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Concerts in three cities bring together musicians from myriad cultures
WASHINGTON -- An ensemble of musicians normally separated by oceans and thousands of miles will perform together later this month for the first time, having until now composed music layer-by-layer with sound files exchanged over the Internet.
Their goal: Show how the arts can bridge diverse cultures -- even among people who have never met in person before coming together on stage.
A singer and instrumentalist from Afghanistan, a guitarist from Iran, a bass player from Ethiopia and drummers from Morocco are all part of the ensemble. They will accompany American Jewish tenor Alberto Mizrahi, Moroccan singer Haj Youness, who is Muslim and serves as dean of the Casablanca Conservatory of Music, and American keyboard and harmonica legend Howard Levy.
Performances are scheduled for Aug. 25 and Aug. 26 in Chicago's Lincoln Park, Aug. 27 at the Kennedy Center in Washington and later this fall in Casablanca, Morocco.
"It's just a delicious space of creativity," said Wendy Sternberg, an advocate of diplomacy through arts who organized the events as director of the Chicago-based not-for-profit Genesis at the Crossroads.
"I'm very interested in not only showing that Arab and Jewish and Persian musicians can share the same stage but they can actually work together and create new art," she said. "In doing that, they make a statement that's really profound about how the world can be transformed through people collaborating."
Some experts in conflict resolution advocate interfaith dialogue or political symposiums, but Sternberg says the arts have a unique power to connect with and inspire core human values.
For the third year, Sternberg's organization is producing the outdoor food, art and music festival known as HAMSA-Fest in Chicago's Lincoln Park, named for an expression of luck from the Arabic root word for the number five (similar to the word "Hamesh" in Hebrew.)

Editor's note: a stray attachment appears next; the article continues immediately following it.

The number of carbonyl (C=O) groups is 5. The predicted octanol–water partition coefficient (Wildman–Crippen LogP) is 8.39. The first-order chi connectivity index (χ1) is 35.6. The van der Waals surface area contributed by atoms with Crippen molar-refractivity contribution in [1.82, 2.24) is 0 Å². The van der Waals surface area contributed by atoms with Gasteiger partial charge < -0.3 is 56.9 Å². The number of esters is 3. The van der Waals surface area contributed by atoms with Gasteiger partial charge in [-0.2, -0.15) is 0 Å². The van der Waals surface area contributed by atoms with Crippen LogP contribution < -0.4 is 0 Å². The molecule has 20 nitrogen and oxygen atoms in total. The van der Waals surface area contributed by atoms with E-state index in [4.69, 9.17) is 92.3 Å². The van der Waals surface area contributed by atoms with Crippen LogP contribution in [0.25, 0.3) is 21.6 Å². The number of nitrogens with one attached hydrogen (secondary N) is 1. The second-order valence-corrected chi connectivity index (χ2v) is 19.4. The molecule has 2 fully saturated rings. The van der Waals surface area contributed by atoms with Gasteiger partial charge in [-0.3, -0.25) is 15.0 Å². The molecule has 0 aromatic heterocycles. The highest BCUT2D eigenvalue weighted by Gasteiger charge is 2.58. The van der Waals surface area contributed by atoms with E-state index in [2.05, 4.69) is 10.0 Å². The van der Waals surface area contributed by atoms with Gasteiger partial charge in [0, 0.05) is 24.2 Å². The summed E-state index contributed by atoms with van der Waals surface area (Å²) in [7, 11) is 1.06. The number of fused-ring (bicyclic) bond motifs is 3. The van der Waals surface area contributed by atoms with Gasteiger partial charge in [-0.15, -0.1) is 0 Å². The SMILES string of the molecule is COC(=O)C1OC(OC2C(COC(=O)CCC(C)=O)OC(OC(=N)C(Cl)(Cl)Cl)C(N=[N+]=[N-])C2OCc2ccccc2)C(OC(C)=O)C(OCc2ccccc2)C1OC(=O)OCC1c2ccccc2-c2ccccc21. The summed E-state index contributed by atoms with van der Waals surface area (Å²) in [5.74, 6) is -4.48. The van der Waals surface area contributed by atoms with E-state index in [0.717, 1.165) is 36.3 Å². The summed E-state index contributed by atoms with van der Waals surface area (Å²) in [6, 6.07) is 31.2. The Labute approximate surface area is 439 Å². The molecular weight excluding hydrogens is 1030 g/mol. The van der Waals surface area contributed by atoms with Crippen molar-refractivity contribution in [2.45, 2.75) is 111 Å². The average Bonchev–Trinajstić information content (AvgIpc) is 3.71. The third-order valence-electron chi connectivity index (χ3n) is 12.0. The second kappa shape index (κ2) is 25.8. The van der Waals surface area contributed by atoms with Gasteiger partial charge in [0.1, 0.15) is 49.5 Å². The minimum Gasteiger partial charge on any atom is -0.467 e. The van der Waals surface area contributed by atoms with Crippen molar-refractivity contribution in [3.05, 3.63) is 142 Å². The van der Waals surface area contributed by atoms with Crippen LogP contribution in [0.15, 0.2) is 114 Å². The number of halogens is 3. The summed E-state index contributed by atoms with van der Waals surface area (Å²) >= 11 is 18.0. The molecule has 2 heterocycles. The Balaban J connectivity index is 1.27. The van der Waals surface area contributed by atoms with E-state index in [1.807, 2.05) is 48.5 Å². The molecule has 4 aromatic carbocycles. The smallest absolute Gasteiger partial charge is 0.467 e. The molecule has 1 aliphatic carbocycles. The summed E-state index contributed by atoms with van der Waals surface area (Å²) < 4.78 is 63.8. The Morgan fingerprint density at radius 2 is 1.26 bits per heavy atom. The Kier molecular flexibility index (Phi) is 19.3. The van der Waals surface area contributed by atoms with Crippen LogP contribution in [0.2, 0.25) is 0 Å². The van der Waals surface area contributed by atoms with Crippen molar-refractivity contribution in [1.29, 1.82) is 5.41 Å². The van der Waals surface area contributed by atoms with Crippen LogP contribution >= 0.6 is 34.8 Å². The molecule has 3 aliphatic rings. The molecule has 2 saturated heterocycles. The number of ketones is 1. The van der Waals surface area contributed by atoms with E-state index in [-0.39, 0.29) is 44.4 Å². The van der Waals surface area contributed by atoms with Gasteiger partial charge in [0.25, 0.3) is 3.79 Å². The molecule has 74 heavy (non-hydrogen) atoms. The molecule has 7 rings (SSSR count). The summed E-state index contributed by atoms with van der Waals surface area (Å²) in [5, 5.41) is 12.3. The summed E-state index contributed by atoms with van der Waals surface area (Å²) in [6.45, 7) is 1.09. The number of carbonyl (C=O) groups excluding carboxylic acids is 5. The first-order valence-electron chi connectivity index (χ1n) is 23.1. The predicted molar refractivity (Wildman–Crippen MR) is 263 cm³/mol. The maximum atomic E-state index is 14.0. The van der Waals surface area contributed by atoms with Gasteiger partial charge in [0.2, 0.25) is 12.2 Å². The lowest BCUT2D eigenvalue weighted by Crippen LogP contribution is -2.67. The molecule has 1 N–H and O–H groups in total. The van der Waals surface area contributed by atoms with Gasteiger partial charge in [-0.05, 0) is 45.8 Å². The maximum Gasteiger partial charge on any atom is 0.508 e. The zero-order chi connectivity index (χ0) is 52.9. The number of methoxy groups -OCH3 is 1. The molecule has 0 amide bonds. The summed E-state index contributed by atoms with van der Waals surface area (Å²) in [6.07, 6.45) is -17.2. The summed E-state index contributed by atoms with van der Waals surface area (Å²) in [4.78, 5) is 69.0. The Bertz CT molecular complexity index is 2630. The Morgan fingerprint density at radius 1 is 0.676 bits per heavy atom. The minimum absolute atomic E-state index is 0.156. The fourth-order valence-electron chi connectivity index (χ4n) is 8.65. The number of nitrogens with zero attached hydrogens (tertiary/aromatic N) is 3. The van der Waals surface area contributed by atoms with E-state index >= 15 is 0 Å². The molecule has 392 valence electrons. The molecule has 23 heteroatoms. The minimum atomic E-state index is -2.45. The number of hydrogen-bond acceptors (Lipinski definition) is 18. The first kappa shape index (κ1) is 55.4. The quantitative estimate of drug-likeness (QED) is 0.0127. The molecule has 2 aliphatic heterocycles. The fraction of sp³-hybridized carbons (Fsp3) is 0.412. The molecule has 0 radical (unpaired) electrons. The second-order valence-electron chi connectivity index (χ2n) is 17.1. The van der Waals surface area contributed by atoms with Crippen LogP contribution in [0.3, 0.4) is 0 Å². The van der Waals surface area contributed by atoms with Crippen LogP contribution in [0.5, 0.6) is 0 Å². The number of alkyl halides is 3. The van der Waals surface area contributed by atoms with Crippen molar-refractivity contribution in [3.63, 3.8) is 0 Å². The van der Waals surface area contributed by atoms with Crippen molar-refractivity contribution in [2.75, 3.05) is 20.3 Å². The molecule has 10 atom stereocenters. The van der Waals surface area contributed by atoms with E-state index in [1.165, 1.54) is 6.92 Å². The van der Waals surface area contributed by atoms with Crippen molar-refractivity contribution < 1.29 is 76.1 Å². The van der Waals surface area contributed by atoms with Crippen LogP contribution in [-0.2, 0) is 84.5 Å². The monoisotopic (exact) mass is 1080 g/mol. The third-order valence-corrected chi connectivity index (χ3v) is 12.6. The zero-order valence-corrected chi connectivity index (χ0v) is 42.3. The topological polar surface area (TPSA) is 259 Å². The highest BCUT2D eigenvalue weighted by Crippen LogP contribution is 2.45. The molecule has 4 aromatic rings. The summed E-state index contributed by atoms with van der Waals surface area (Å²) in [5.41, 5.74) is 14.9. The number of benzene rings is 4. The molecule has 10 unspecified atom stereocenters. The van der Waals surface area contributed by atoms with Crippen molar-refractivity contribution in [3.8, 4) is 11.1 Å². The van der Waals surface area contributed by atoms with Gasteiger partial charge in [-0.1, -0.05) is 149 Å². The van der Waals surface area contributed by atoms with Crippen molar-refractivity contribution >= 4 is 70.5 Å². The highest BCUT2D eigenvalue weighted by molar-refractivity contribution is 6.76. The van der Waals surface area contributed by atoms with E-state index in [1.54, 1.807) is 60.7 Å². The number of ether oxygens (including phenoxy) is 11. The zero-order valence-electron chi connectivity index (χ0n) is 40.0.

This is the first time Genesis at the Crossroads has an ensemble that will tour around the world to promote diplomacy through the arts. The Washington and Morocco performances will follow the Chicago festival. The Casablanca show, still awaiting a specific date, is slated to be broadcast internationally by public radio, XM Satellite Radio and by Arab television outlet Al-Jazeera.
"What we're trying to do really is to say in spite of our differences that our historical sameness and music itself is a binding force between peoples," Mizrahi said. "And once musicians sit down, there is no Arab and Jew and Christian or whatever. There's just musicians."
At least six different languages will be heard, including Arabic, Hebrew, Spanish and French.
Each soloist will be given moments for improvisation, Mizrahi said.
"All of a sudden you can be on a magic carpet, flying from New York from the Lower East Side to Morocco and then back over to Jerusalem and then out to jazz clubs out there in Chicago," he said. "It's going to be a travel experience in music."
Iranian-American guitarist Shahin Shahida said the ensemble brings a fusion of sounds from the East and West.
"I myself am a product of the East and West combined. When you see that, you realize there is an in-between," he said. "It's best to look for the best in all cultures, all forms of art and try to use that as opposed to dwelling on the negative."